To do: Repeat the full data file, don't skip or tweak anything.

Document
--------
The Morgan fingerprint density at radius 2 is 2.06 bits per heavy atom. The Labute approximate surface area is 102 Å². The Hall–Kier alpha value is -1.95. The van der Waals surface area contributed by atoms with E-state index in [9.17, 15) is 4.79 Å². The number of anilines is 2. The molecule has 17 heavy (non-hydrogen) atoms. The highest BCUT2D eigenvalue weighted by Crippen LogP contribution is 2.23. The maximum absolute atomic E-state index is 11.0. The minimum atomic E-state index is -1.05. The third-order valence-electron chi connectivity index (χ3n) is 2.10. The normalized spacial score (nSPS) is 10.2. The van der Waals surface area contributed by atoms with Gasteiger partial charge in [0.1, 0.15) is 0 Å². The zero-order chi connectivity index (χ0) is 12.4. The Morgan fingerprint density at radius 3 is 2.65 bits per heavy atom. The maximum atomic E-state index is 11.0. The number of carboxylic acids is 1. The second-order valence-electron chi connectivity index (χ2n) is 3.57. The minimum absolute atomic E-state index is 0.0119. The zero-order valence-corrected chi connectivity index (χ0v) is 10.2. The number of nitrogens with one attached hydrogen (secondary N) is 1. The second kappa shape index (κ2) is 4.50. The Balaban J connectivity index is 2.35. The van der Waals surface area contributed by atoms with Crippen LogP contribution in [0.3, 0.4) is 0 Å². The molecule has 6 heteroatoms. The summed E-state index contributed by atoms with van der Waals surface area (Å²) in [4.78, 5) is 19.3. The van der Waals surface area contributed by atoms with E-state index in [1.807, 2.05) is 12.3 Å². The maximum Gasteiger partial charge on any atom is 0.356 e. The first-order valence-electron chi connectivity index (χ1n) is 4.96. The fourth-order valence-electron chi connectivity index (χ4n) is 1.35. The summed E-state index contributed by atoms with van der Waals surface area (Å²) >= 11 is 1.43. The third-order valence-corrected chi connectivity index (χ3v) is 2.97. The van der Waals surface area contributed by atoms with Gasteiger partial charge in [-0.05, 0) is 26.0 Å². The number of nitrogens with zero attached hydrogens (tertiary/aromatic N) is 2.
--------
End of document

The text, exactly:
The Morgan fingerprint density at radius 2 is 2.06 bits per heavy atom. The Labute approximate surface area is 102 Å². The Hall–Kier alpha value is -1.95. The van der Waals surface area contributed by atoms with E-state index in [9.17, 15) is 4.79 Å². The number of anilines is 2. The molecule has 17 heavy (non-hydrogen) atoms. The highest BCUT2D eigenvalue weighted by Crippen LogP contribution is 2.23. The maximum absolute atomic E-state index is 11.0. The minimum atomic E-state index is -1.05. The third-order valence-electron chi connectivity index (χ3n) is 2.10. The normalized spacial score (nSPS) is 10.2. The van der Waals surface area contributed by atoms with Gasteiger partial charge in [0.1, 0.15) is 0 Å². The zero-order chi connectivity index (χ0) is 12.4. The Morgan fingerprint density at radius 3 is 2.65 bits per heavy atom. The maximum atomic E-state index is 11.0. The number of carboxylic acids is 1. The second-order valence-electron chi connectivity index (χ2n) is 3.57. The minimum absolute atomic E-state index is 0.0119. The zero-order valence-corrected chi connectivity index (χ0v) is 10.2. The number of nitrogens with one attached hydrogen (secondary N) is 1. The second kappa shape index (κ2) is 4.50. The Balaban J connectivity index is 2.35. The van der Waals surface area contributed by atoms with Crippen LogP contribution in [0.3, 0.4) is 0 Å². The molecule has 6 heteroatoms. The summed E-state index contributed by atoms with van der Waals surface area (Å²) in [4.78, 5) is 19.3. The van der Waals surface area contributed by atoms with E-state index in [1.807, 2.05) is 12.3 Å². The maximum Gasteiger partial charge on any atom is 0.356 e. The first-order valence-electron chi connectivity index (χ1n) is 4.96. The fourth-order valence-electron chi connectivity index (χ4n) is 1.35. The summed E-state index contributed by atoms with van der Waals surface area (Å²) >= 11 is 1.43. The third-order valence-corrected chi connectivity index (χ3v) is 2.97. The van der Waals surface area contributed by atoms with Gasteiger partial charge in [-0.05, 0) is 26.0 Å². The number of nitrogens with zero attached hydrogens (tertiary/aromatic N) is 2.